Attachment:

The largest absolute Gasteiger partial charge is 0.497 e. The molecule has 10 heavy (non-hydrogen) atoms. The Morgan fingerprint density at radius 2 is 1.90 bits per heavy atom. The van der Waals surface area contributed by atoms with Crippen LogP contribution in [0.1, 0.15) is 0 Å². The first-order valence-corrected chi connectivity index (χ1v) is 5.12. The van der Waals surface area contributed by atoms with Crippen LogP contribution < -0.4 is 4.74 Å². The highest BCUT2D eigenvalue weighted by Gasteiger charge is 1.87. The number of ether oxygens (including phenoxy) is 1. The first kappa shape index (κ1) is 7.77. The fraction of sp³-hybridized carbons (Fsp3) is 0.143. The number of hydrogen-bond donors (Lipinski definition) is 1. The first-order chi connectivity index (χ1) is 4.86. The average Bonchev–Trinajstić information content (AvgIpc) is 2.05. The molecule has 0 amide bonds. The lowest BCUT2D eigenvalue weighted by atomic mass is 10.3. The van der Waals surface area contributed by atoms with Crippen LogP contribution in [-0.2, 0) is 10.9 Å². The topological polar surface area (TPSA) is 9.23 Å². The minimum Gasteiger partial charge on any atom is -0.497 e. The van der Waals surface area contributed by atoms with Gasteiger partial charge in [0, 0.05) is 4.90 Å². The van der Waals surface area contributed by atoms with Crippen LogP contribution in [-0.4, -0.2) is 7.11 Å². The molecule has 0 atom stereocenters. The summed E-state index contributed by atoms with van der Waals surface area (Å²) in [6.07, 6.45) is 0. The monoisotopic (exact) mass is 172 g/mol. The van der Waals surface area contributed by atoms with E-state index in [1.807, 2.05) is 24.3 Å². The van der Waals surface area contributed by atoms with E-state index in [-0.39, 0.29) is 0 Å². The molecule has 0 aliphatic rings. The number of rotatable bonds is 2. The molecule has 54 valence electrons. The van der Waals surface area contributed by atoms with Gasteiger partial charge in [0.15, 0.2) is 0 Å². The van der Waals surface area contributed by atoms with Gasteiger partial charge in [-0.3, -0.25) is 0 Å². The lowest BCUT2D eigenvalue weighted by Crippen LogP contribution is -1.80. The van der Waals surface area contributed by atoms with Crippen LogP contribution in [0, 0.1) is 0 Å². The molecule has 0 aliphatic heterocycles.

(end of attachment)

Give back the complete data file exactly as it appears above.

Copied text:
The largest absolute Gasteiger partial charge is 0.497 e. The molecule has 10 heavy (non-hydrogen) atoms. The Morgan fingerprint density at radius 2 is 1.90 bits per heavy atom. The van der Waals surface area contributed by atoms with Crippen LogP contribution in [0.1, 0.15) is 0 Å². The first-order valence-corrected chi connectivity index (χ1v) is 5.12. The van der Waals surface area contributed by atoms with Crippen LogP contribution < -0.4 is 4.74 Å². The highest BCUT2D eigenvalue weighted by Gasteiger charge is 1.87. The number of ether oxygens (including phenoxy) is 1. The first kappa shape index (κ1) is 7.77. The fraction of sp³-hybridized carbons (Fsp3) is 0.143. The number of hydrogen-bond donors (Lipinski definition) is 1. The first-order chi connectivity index (χ1) is 4.86. The average Bonchev–Trinajstić information content (AvgIpc) is 2.05. The molecule has 0 amide bonds. The lowest BCUT2D eigenvalue weighted by atomic mass is 10.3. The van der Waals surface area contributed by atoms with Crippen LogP contribution in [-0.2, 0) is 10.9 Å². The topological polar surface area (TPSA) is 9.23 Å². The minimum Gasteiger partial charge on any atom is -0.497 e. The van der Waals surface area contributed by atoms with Gasteiger partial charge in [0, 0.05) is 4.90 Å². The van der Waals surface area contributed by atoms with Crippen LogP contribution in [-0.4, -0.2) is 7.11 Å². The molecule has 0 atom stereocenters. The summed E-state index contributed by atoms with van der Waals surface area (Å²) in [6.07, 6.45) is 0. The monoisotopic (exact) mass is 172 g/mol. The van der Waals surface area contributed by atoms with E-state index in [1.807, 2.05) is 24.3 Å². The van der Waals surface area contributed by atoms with E-state index in [-0.39, 0.29) is 0 Å². The molecule has 0 aliphatic rings. The number of rotatable bonds is 2. The molecule has 54 valence electrons. The van der Waals surface area contributed by atoms with Gasteiger partial charge in [0.15, 0.2) is 0 Å². The van der Waals surface area contributed by atoms with Gasteiger partial charge in [-0.3, -0.25) is 0 Å². The lowest BCUT2D eigenvalue weighted by Crippen LogP contribution is -1.80. The van der Waals surface area contributed by atoms with Crippen LogP contribution in [0, 0.1) is 0 Å². The molecule has 0 aliphatic heterocycles.